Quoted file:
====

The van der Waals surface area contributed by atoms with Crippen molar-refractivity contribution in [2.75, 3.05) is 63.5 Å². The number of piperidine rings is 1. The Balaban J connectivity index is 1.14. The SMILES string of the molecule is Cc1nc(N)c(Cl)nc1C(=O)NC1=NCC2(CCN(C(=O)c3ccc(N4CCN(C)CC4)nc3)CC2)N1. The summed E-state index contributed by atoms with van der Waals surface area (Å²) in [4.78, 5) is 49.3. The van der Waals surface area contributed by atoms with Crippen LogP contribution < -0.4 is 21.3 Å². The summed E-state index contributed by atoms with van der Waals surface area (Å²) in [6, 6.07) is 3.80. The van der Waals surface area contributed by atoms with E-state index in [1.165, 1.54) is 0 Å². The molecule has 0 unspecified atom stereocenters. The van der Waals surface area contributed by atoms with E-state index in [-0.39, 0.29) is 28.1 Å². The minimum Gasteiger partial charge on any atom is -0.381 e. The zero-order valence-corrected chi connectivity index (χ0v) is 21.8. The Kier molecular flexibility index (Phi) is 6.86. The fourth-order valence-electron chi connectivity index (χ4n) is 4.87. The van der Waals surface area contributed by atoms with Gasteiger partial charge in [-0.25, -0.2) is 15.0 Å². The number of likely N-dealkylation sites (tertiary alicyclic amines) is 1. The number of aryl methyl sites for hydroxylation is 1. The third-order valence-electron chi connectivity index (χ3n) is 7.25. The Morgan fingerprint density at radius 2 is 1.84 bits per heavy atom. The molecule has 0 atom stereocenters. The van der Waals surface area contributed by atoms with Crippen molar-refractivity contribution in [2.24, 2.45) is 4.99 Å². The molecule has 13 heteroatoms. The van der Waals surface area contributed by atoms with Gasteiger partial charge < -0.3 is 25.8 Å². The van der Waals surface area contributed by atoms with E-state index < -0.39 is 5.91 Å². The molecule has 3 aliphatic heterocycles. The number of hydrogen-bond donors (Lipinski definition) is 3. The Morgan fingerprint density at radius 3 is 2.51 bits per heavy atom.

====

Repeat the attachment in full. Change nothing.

The van der Waals surface area contributed by atoms with Crippen molar-refractivity contribution in [2.75, 3.05) is 63.5 Å². The number of piperidine rings is 1. The Balaban J connectivity index is 1.14. The SMILES string of the molecule is Cc1nc(N)c(Cl)nc1C(=O)NC1=NCC2(CCN(C(=O)c3ccc(N4CCN(C)CC4)nc3)CC2)N1. The summed E-state index contributed by atoms with van der Waals surface area (Å²) in [4.78, 5) is 49.3. The van der Waals surface area contributed by atoms with Crippen LogP contribution < -0.4 is 21.3 Å². The summed E-state index contributed by atoms with van der Waals surface area (Å²) in [6, 6.07) is 3.80. The van der Waals surface area contributed by atoms with E-state index in [1.165, 1.54) is 0 Å². The molecule has 0 unspecified atom stereocenters. The van der Waals surface area contributed by atoms with E-state index in [-0.39, 0.29) is 28.1 Å². The minimum Gasteiger partial charge on any atom is -0.381 e. The zero-order valence-corrected chi connectivity index (χ0v) is 21.8. The Kier molecular flexibility index (Phi) is 6.86. The fourth-order valence-electron chi connectivity index (χ4n) is 4.87. The van der Waals surface area contributed by atoms with Gasteiger partial charge in [-0.25, -0.2) is 15.0 Å². The number of likely N-dealkylation sites (tertiary alicyclic amines) is 1. The number of aryl methyl sites for hydroxylation is 1. The third-order valence-electron chi connectivity index (χ3n) is 7.25. The Morgan fingerprint density at radius 2 is 1.84 bits per heavy atom. The molecule has 0 atom stereocenters. The van der Waals surface area contributed by atoms with Crippen molar-refractivity contribution in [2.24, 2.45) is 4.99 Å². The molecule has 13 heteroatoms. The van der Waals surface area contributed by atoms with Gasteiger partial charge < -0.3 is 25.8 Å². The van der Waals surface area contributed by atoms with E-state index < -0.39 is 5.91 Å². The molecule has 3 aliphatic heterocycles. The number of hydrogen-bond donors (Lipinski definition) is 3. The Morgan fingerprint density at radius 3 is 2.51 bits per heavy atom.